This is the week end I move all my existing hosts to vSphere 5, to make way for some other work. Actually, I will migrate 2 of 3 hosts, while leaving one host at vSphere 4, more later on why. While Host Profiles has greatly improved, it is still not sufficient when updating and migrating nodes that use physical virtual NIC devices such as HP Flex-10. Why? Because they want to know the MAC Address when you apply the profile. This is a chicken and the egg sort of approach to Host Profiles.The Process seems simple:
- Install vSphere 5
- Join to vCenter
- Apply Host Profile
Yet it was not that simple. I found that the Host Profile was asking for a Mac Address which I did not know, nor could I discover as it was not just asking for any Mac Address but one produced by ESX for a VMware vmknic. The solution was not obvious but something easily handled.
- Using the dvSwitch Switch Editor add the hosts in by hand.
- Using the Manage Virtual Adapters Editor go to each dvSwitch and add in the appropriate vmkernel devices (I had 4)
Now I thought I was ready to apply the profile, but not yet!
- Present any Storage Devices to the new Node
- Rescan the Storage for LUNs and Datastores
- Change the name of Datastore1 to be hostname:Datastore1 to be in keeping with my naming convention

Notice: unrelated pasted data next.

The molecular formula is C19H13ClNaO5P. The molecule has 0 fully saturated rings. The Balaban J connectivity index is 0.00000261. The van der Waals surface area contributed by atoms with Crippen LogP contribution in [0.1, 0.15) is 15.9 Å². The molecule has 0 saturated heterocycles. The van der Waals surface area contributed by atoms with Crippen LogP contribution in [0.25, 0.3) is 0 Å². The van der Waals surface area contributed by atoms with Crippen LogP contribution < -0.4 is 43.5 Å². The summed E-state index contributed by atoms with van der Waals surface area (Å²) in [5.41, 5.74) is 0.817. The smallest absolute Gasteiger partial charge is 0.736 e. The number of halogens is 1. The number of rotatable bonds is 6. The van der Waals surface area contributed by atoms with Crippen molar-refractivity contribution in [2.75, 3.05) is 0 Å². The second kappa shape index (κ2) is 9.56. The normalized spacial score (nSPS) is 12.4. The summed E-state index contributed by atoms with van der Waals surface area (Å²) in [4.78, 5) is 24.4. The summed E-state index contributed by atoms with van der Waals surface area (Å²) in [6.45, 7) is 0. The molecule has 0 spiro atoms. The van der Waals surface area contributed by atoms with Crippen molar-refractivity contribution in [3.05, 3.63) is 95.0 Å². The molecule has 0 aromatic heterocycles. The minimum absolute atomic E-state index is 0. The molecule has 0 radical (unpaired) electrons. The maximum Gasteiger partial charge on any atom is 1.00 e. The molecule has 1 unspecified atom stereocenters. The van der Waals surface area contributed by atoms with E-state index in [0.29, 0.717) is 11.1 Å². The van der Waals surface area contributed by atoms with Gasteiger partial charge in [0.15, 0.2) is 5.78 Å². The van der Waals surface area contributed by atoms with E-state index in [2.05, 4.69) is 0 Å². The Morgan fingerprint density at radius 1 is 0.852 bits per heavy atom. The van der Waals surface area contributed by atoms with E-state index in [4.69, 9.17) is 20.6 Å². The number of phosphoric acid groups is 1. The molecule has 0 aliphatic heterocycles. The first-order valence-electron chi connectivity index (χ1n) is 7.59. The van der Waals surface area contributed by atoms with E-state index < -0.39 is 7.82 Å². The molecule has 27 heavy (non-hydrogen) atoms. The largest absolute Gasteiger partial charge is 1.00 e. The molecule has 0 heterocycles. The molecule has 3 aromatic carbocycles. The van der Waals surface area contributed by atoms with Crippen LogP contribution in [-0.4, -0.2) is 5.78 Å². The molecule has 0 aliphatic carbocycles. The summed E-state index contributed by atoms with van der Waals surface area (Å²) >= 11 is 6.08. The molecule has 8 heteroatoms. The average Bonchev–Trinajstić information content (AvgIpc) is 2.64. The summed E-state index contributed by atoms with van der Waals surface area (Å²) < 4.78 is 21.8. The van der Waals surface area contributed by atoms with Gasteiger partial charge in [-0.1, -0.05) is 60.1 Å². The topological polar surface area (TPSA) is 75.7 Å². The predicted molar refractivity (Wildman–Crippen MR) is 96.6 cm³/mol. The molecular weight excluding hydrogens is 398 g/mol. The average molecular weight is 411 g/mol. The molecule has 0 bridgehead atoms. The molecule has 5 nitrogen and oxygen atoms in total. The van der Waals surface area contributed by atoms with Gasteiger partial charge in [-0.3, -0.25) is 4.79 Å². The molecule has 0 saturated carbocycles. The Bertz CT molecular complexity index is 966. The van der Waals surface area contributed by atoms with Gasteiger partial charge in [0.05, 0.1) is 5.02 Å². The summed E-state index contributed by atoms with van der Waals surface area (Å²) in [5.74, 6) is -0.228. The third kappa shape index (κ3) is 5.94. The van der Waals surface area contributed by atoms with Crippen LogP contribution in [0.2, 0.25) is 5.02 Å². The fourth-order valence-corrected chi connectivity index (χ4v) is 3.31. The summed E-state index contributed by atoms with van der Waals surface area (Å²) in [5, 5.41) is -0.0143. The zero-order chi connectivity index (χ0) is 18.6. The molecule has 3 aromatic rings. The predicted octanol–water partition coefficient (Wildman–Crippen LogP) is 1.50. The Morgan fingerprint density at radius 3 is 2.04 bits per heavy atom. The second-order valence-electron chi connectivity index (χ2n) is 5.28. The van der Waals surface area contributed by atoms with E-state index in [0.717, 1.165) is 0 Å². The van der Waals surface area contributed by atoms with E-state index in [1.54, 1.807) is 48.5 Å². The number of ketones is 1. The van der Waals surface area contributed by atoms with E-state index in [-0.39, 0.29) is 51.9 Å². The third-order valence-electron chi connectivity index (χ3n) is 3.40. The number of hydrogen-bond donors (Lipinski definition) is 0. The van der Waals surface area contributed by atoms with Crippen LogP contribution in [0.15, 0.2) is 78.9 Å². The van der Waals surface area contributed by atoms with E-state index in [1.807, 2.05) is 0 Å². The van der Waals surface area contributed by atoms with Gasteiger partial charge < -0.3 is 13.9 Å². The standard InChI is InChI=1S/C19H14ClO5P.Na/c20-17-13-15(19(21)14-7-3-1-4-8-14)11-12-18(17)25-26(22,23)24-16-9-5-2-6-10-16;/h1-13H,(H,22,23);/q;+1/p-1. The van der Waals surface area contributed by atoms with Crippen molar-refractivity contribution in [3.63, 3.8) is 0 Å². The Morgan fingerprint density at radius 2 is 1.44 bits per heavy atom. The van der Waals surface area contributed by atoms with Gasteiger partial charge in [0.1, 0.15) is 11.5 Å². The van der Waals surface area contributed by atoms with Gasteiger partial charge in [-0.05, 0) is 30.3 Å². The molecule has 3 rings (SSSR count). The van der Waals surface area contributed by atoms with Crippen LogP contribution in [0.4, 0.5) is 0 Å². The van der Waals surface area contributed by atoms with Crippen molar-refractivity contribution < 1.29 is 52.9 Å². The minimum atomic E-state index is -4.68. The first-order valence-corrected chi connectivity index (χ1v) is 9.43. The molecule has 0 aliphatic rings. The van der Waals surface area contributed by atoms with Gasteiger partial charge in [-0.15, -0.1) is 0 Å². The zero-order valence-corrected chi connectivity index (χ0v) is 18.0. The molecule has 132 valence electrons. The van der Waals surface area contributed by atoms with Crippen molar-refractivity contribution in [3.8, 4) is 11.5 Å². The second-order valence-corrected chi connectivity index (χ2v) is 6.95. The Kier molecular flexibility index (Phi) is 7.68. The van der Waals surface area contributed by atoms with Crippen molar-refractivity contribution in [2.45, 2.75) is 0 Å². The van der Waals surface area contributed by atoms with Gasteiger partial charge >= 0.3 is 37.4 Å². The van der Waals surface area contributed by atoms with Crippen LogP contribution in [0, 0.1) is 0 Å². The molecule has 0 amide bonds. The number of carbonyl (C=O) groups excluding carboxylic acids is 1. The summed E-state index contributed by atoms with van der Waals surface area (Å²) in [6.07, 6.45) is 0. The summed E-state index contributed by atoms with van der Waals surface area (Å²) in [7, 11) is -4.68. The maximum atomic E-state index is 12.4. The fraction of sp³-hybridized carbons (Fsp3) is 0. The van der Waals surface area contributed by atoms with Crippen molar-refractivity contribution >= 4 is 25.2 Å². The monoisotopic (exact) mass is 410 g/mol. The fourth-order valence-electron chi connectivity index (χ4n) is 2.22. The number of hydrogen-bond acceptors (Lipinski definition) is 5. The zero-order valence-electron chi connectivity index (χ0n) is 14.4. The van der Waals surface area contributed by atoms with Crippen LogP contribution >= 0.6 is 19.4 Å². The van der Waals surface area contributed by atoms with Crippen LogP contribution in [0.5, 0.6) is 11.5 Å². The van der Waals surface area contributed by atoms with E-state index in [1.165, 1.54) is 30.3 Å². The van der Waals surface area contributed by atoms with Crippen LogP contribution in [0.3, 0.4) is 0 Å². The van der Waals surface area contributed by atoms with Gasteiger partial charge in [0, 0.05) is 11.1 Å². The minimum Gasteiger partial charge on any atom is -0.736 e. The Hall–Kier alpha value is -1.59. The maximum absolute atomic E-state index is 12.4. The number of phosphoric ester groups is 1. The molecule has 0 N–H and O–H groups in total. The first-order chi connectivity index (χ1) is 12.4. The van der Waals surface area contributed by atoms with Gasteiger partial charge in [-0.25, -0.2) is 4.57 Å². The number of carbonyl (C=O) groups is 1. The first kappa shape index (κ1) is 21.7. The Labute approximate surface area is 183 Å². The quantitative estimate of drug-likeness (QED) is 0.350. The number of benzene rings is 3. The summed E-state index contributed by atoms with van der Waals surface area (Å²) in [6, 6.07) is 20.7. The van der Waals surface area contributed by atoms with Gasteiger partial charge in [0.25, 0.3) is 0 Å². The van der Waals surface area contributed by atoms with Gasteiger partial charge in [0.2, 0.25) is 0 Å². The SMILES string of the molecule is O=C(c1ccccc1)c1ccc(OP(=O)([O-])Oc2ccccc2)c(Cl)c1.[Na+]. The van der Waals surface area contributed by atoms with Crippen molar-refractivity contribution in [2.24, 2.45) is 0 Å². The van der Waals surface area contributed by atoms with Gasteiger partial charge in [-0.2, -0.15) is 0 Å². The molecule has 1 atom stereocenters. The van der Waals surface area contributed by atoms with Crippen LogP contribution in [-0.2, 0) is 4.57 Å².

Now, apply the profile.
There were still a few errors with the profile about a missing LUN, but no LUN is actually missing. Editing the profile to remove the offending LOCAL LUN did not change the behavior. Nor can I use Host Profiles to add my local administrative user anymore.
Following along the next steps are:
- Attach a VMware Upgrade Manager Profile
- Scan for Updates
- Remediate any Updates
So how do you get 100% Host Profile Compliance? I am not sure you can. All the local drives within HP blades actually show up as remote drives, and since they are not the same across the board, the profile can never be compliant. However, the host profile can be adjusted by using the steps in VMware KB 2002488. With this change, my hosts are now compliance once more. However, what this does, is disable both the Pluggable Storage Architecture (PSA) configuration and the Path Selection Policy (PSP) Configuration for all your local and remote devices. Any PSA and PSP changes will now need to either be done by hand or scripted in some fashion.
So why not upgrade all 4 nodes to vSphere 5 at this time? Support and Licensing reasons. I still have customers using vSphere 4, and having at least one node with that level will be helpful. The other is for Licensing reasons, I would need at least two more licenses for the 4th node. But this does lead to other issues. I cannot yet upgrade to VMFS-5, VM Hardware v8, or upgrade VMware Tools yet.
Edward L. Haletky, aka Texiwill, is an author, analyst, developer, technologist, and business owner. Edward owns AstroArch Consulting, Inc., providing virtualization, security, network consulting and development and TVP Strategy where he is also an Analyst. Edward is the Moderator and Host of the Virtualization Security Podcast as well as a guru and moderator for the VMware Communities Forums, providing answers to security and configuration questions. Edward is working on new books on Virtualization.